How Many Streaming Services Would You Pay For?
Streaming services are promoting themselves as alternatives to cable and satellite service, but with more options popping up, how many is too many?
Netflix. Hulu. Amazon.
There is no shortage of options when it comes to streaming services hoping to charge you a monthly fee for the convenience of watching their fare on your schedule.
Disney is planning a streaming service for its programming, leaving Netflix scrambling to keep some of Disney’s content, particularly Marvel Comics and Star Wars titles available on its service.
There’s also word that early next year, Disney wants to launch a second streaming service dedicated to its ESPN properties.
For the record, I’m all for the second option, especially if it means ESPN would leave regular cable: I’m not even remotely a sports fan yet cable companies charge for ESPN — the most expensive subscription channel — regardless. Estimates say ESPN gets as much as $5 or more per subscriber per month. That’s $60 I’m paying for a channel I never watch.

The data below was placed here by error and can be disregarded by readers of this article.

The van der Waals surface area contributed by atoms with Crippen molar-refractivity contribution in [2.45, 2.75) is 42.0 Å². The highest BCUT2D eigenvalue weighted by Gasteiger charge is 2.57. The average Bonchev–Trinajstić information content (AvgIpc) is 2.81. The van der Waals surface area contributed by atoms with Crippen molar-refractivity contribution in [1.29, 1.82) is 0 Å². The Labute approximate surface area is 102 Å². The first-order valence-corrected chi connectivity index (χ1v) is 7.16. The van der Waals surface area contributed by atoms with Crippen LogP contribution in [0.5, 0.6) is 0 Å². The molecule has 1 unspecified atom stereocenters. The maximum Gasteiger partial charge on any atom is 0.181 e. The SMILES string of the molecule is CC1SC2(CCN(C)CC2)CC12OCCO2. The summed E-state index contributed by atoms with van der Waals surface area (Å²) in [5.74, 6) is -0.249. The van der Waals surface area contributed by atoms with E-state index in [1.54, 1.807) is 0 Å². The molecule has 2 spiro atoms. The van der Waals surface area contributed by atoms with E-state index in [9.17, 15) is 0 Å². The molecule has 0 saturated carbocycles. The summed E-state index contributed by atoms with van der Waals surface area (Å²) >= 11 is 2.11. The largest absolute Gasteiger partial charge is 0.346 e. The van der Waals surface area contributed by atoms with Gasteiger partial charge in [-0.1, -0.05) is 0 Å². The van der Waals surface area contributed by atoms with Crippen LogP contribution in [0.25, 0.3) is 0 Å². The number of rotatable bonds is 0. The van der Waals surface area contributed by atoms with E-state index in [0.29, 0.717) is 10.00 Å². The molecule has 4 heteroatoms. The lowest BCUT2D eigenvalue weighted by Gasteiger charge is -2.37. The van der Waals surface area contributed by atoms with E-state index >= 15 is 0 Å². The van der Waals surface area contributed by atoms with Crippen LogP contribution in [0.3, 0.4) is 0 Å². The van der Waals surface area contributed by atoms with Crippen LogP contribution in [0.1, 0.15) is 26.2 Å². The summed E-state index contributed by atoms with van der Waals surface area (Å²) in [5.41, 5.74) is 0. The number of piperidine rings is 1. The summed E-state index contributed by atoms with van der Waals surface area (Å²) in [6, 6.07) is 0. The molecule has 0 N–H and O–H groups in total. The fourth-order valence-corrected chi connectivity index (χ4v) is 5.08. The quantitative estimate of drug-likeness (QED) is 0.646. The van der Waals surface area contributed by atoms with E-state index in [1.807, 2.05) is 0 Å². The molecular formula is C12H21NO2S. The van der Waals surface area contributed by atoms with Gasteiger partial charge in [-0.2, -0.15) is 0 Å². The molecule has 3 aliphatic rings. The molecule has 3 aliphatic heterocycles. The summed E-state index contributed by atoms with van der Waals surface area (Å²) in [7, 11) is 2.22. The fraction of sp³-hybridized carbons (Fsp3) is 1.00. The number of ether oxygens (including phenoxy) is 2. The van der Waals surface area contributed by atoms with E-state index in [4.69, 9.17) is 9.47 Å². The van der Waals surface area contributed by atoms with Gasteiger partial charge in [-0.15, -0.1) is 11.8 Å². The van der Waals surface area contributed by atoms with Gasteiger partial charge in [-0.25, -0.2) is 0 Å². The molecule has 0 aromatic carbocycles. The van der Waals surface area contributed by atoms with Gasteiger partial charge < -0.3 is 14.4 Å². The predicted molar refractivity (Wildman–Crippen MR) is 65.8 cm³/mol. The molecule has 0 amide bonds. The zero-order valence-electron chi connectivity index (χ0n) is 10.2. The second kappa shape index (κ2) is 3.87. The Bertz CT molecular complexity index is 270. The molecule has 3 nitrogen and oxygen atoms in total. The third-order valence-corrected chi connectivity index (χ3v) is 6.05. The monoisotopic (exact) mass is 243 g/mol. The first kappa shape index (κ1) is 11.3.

But I digress.
Even some broadcast networks, including CBS, offer their own streaming services that allow people who’ve cut the cord to watch network programming and classic titles as well. On CBS, for example, I can check out the latest episode of shows like Big Bang Theory or Hawaii Five-0 or check out classic titles like Star Trek, The Twilight Zone or I Love Lucy.
I pay for cable because I have no choice: my apartment complex arranged a deal where everyone pays a reduced rate for digital cable — roughly channels 2 through 99 — but there’s no way to opt out.
On top of that, I pay for Netflix and CBS All Access.
I’m not paying for more than that.
If services like Disney want to pull their content off of Netflix, I’ll have to do without Disney programming (except for what I’m willing to buy on DVD).
It’s not that the streaming services are priced unreasonably; Netflix, for example, costs me about $9 a month. I pay somewhere around $5 or so, I think, for CBS’s option.
Hulu is comparable to Netflix last time I checked.
So none of the streaming services appears interested in bleeding customers’ wallets dry.
The problem is with more and more of them popping up, those individual fees can begin to add up quickly.
Yes, it’s probably still possible, so far, to subscribe to the majority of streaming services and still not rack up a monthly bill equal to one’s current cable or satellite service. At the same time, of course, those streaming services don’t all offer the live broadcasts of shows, particularly from local stations, that we’ve grown accustomed to over generations.
And if cutting costs is a big part of the motive behind cutting the cord, then we have to decide how much we’re willing to pay and to how many different services simultaneously.
And how much we’re willing to give up.